For Friday, April 27, 2012, the market forecast is a growth-trend

We recommend any leveraged Exchange Traded Fund (ETF) that grows with the US market, but please read our comments below before investing as our subjective opinion differs from our automated forecast.

2-Times Leveraged ETFs


Russell 2000

S&P 500




3-Times Leveraged ETFs


Russell 2000

S&P 500




Technical Comment:

The S&P 500 advanced 0.67% on Thursday with volume above Wednesday and stronger than the 30-day moving average volume.  The S&P 500 would have to decline about 32 points on Thursday (-2.3%) to trigger the stop-loss algorithm and change our forecast to uncertain.

Subjective Comment:

Thursday was the second day in a row for a strong-volume up-day for the S&P 500.  This creates the beginning of a bullish pattern, but it will take a few more days for the pattern to fully form.  The index is now far enough ahead of our stop-loss trigger that there is a low statistical probability of the S&P 500 dropping enough on Friday to change our forecast.  We’re still not sure what the market will do and there’s just as much bad financial news as good when we scan the headlines.  The advancing market appears good, but the credit rating for Spain has been downgraded.  It is important to guard against opinion bias.  Once an opinion is formed, people tend to look for information that supports their conclusion and ignore contrary information.  Our opinion lately has been pessimistic regarding future growth of the US stock market and continues to be.  It is important to be objective and look at data for understanding, and that’s what we hope to accomplish.

With that said, here is our analysis of the US money supply in response to the weekly data update from the Federal Reserve.  In addition to the Fed’s data, we also look at the M3 statistics provided by, which is updated monthly.  US M2 (not seasonally adjusted) continues its steady straight-line growth as it has for the past 9 months.  The annualized growth crept up a bit to 7.6%, but we don’t see this as a significant acceleration.  It appears to be random variability in the data series.  US Banking Reserves data was not updated this week.  Bank’s required reserves appear to have flattened out over the past 3 months which suggest the growth of the money supply will slow.  Excess reserves are also flat.  It appears the net loan originations from the US banking system is effectively zero.  New loans are being made at the same rate older loans are being paid off.  US M3 from is flat.  The year-over-year M3 growth rate has gone down from last month, and it appears the absolute M3 value has declined for the first time in two years.  All of this means the US money supply will not be able to support the bubble-boom that has been underway since last summer.  US Banks still have $1.5 Trillion Dollars of excess reserves, so they can accelerate lending anytime they choose.  The Federal Reserve FOMC announcement yesterday suggest the Fed will continue its current monetary policy, so there is no indication money supply growth rates will accelerate.  Still, the moderate rates of growth in the money supply will cause price inflation to continue.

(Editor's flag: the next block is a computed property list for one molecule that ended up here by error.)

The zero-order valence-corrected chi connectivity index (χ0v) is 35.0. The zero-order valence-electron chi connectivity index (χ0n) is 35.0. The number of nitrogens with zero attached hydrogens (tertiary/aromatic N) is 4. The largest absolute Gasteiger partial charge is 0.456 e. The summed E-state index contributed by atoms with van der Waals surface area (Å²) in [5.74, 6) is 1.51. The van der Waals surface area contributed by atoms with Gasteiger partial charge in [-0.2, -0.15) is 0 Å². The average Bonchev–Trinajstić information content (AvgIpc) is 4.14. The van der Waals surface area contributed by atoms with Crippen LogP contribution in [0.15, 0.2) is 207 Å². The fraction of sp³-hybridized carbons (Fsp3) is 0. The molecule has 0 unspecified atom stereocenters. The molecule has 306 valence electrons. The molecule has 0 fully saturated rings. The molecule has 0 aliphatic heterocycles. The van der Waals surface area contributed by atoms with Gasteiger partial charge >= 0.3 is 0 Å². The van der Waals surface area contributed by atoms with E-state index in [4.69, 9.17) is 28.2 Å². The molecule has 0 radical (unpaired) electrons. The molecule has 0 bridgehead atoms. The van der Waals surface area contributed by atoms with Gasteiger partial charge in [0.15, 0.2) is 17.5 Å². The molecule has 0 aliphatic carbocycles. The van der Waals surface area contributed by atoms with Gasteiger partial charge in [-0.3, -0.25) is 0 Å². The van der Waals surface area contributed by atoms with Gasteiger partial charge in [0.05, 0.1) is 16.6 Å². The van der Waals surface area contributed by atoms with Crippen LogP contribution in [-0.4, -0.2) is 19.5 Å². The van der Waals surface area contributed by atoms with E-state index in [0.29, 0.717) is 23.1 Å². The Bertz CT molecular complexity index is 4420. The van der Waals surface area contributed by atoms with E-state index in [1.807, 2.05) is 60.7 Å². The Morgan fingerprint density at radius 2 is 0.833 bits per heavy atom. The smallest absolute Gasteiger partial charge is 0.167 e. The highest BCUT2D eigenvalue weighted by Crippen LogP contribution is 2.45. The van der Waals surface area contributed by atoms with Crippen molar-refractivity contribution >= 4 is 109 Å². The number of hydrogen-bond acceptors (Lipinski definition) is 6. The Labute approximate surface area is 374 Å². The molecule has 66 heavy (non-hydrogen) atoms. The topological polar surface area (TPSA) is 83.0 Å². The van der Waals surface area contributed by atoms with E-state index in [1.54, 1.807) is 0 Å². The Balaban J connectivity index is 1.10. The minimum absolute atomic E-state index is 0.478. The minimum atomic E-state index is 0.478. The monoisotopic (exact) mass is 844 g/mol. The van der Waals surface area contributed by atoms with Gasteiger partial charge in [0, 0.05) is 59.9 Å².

We suggest maintaining a risk-off position relative to US equities.  Don’t invest in the US market just yet.  Our automated forecast indicates growth from the reversal of the stop-loss algorithm, not a pattern that predicts growth.  Investigate and invest in price inflation hedges that make the most sense for your circumstances.  Sell any and all bonds you have and avoid purchasing more bonds, including TIPS.

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